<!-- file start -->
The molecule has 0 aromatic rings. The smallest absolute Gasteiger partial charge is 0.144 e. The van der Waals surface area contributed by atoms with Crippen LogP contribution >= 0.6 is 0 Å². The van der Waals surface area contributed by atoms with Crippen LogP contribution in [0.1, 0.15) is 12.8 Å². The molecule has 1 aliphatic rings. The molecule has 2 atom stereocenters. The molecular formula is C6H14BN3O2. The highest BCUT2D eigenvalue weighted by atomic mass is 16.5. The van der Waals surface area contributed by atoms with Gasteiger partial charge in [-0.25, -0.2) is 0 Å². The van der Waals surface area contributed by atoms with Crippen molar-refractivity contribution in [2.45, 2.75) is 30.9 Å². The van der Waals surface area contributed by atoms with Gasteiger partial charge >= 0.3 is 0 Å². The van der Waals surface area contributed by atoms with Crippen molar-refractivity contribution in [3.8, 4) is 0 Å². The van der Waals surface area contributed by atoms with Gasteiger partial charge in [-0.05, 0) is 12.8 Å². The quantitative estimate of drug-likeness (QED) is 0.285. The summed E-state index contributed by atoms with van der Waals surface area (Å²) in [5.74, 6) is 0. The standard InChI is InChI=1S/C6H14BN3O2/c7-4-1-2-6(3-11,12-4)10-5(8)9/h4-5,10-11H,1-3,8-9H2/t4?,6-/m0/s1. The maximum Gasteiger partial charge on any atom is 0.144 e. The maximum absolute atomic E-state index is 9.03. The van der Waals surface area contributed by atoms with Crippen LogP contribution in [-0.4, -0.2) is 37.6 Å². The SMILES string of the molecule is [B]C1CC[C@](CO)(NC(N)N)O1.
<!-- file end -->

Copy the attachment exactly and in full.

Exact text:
The molecule has 0 aromatic rings. The smallest absolute Gasteiger partial charge is 0.144 e. The van der Waals surface area contributed by atoms with Crippen LogP contribution >= 0.6 is 0 Å². The van der Waals surface area contributed by atoms with Crippen LogP contribution in [0.1, 0.15) is 12.8 Å². The molecule has 1 aliphatic rings. The molecule has 2 atom stereocenters. The molecular formula is C6H14BN3O2. The highest BCUT2D eigenvalue weighted by atomic mass is 16.5. The van der Waals surface area contributed by atoms with Gasteiger partial charge in [-0.25, -0.2) is 0 Å². The van der Waals surface area contributed by atoms with Crippen molar-refractivity contribution in [2.45, 2.75) is 30.9 Å². The van der Waals surface area contributed by atoms with Gasteiger partial charge >= 0.3 is 0 Å². The van der Waals surface area contributed by atoms with Crippen molar-refractivity contribution in [3.8, 4) is 0 Å². The van der Waals surface area contributed by atoms with Gasteiger partial charge in [-0.05, 0) is 12.8 Å². The quantitative estimate of drug-likeness (QED) is 0.285. The summed E-state index contributed by atoms with van der Waals surface area (Å²) in [5.74, 6) is 0. The standard InChI is InChI=1S/C6H14BN3O2/c7-4-1-2-6(3-11,12-4)10-5(8)9/h4-5,10-11H,1-3,8-9H2/t4?,6-/m0/s1. The maximum Gasteiger partial charge on any atom is 0.144 e. The maximum absolute atomic E-state index is 9.03. The van der Waals surface area contributed by atoms with Crippen LogP contribution in [-0.4, -0.2) is 37.6 Å². The SMILES string of the molecule is [B]C1CC[C@](CO)(NC(N)N)O1.